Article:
With the entire world on hold at the moment, I’ve had a blast combing back through the Tumblr page I ran between 2012 and 2019.

I only ever used Tumblr to collect things I thought were interesting, whether they be quotes, gif sets from movies, ideas for interior decoration, or pictures of the kind of women I wanted to date.

There’s something to be said for revisiting what inspired you once upon a time and letting yourself look at it a whole new way.

Let’s all keep creating.

slowing down

As I’m reading and watching and living lately, I keep bumping into tiny reminders about slowing down.

I recently started reading Danny Gregory’s The Creative License, which I can’t recommend enough. I’m only about thirty pages in, but so far, it’s a tremendous education on allowing yourself to abide in your own imagination.

One of my favorite quotes so far:

“The most important part of drawing is seeing. (And I’m not talking about eyesight — Matisse drew beautifully when he was legally blind.) You need to see what’s in front of you in a way you probably don’t right now. You need to slow down.”

It reminds me a lot of this poem by Anis Mogani:

I’ve been trying to slow down and pay attention lately, whether leaving my phone in a different room when watching TV or stopping to notice the flowers while walking to work.

As we move into the holidays, where there’s a constant rush to get work done before flying home, to finish buying and wrapping presents, to get the roast in the oven before the relatives arrive, it’s important to slow down.

The joy of the holidays lies in being with the people we love, which requires taking a breath and slowing down long enough to truly be present with them.

paying attention

I was working on an art piece recently and found myself so focused on the finished product, I didn’t pay attention to the details along the way. The result was a piece that didn’t come remotely close to match my intention, all because I was focused on the product and not the process. I wasn’t paying attention.

I’m about halfway through reading Mark Haddon’s The Curious Incident of the Dog in the Night-Time, in which an autistic teenager attempts to solve the mystery of a murdered pet. In one passage, the protagonist reflects on the nature of details and how most people fail to notice them:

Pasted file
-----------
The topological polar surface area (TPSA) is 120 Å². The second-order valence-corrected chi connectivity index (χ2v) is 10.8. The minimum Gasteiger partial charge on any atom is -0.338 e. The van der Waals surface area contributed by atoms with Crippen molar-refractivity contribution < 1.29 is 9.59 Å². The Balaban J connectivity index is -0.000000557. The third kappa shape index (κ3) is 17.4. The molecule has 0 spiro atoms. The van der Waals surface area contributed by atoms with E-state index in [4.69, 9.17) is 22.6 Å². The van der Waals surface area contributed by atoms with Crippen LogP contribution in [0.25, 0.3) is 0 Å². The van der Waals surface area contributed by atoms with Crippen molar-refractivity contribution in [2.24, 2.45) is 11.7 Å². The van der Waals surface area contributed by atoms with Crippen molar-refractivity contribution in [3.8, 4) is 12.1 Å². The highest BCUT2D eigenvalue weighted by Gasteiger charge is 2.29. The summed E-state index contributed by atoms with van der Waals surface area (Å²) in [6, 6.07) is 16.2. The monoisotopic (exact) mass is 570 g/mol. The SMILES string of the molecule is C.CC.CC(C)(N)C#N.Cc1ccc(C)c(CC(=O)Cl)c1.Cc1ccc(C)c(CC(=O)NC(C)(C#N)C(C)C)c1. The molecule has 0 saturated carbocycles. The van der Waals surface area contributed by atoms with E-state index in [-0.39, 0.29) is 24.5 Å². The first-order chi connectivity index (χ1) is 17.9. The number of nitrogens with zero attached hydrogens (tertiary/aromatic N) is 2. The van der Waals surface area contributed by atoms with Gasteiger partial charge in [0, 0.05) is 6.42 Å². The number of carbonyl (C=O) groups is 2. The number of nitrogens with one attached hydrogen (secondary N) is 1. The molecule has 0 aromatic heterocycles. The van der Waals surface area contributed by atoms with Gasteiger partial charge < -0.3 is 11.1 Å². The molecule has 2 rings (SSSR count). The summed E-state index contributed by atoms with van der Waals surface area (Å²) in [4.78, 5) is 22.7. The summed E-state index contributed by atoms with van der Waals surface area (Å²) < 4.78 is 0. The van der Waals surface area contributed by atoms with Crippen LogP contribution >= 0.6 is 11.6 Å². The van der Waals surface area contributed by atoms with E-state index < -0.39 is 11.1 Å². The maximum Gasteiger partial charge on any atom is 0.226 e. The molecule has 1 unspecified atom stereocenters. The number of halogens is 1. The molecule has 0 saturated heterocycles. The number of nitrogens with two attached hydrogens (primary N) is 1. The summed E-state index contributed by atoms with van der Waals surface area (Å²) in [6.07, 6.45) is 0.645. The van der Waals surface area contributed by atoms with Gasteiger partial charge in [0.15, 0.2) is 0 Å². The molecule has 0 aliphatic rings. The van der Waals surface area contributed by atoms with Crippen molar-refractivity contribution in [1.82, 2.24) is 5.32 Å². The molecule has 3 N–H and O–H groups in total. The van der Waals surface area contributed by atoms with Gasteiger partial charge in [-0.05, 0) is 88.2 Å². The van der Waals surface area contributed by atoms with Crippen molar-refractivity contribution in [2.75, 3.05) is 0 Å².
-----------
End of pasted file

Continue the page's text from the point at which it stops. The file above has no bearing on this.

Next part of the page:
“…most people are lazy. They never look at everything. They do what is called glancing…and the information in their head is really simple. For example, if they are in the countryside, it might be:

  1. I am standing in a field that is full of grass.
  2. There are some cows in the fields.
  3. It is sunny with a few clouds.
  4. There are some flowers in the grass.
  5. There is a village in the distance.
  6. There is a fence at the edge of the field and it has a gate in it.

And then they would stop noticing anything because they would be thinking something else, like “Oh, it is very beautiful here,” or “I’m worried that I might have left gas cooker on,” or “I wonder if Julie has given birth yet.”

This seems like such a profound truth about our world: we all struggle to be present. We’re always thinking about other things. We’re always distracted.

Cell phones and computers on make this worse. As companies are competing to occupy space in our brains, we’re texting while talking on the phone, sending emails in meetings, and scrolling through Instagram while watching Netflix. No one stops to do one thing at a time. No one pays attention.

If anything, we could all stand to unplug, stop, breathe, look, and listen a little more. I wonder what we’d discover.

hearing vs. listening

According to Merrian-Webster, the word “hear” is defined as “to perceive or become aware of by the ear,” whereas the word “listen” means “to pay attention to sound.”

Hearing is a transitive verb. Listening is an intransitive verb.

Hearing is passive. Listening is active.

I’m telling you all this because I’m trying to hear less and listen more.

what i’m listening to — 5.13.19

I’m a big believer in sharing the work that inspires us. As a result, here are some songs and albums that I’ve had on repeat lately.

1. Aaron West & The Roaring Twenties — Routine Maintenance

Imagine if Dan Campbell of The Wonder Years fronted The Mountain Goats, then wrote a series of songs detailing a cross-country odyssey that ends in making the conscious choice to be “someone you can count on for a change.”

Key Tracks: “Lead Paint and Salt Air,” ” Rosa & Reseda,” “Routine Maintenance”

2. Jimmy Eat World — Clarity

Always worth revisiting when you find yourself in a period of self-discovery.

Key Tracks: “A Sunday,” “Goodbye Sky Harbor”

3. Vampire Weekend — Father of The Bride


Key tracks: “Hold You Now (feat. Danielle Hiam),” “This Life”

4. blink-182 – “Blame It On My Youth”

I’ve been a blink since I was a kid and their recent releases with Matt Skiba are some of their best efforts. While this first single off an upcoming album that promises to be more experimental than 2016’s California doesn’t quite pack the punch I’d like, it’ definitely shows the band pushing in a more experimental direction.

5. Amanda Palmer – “The Ride”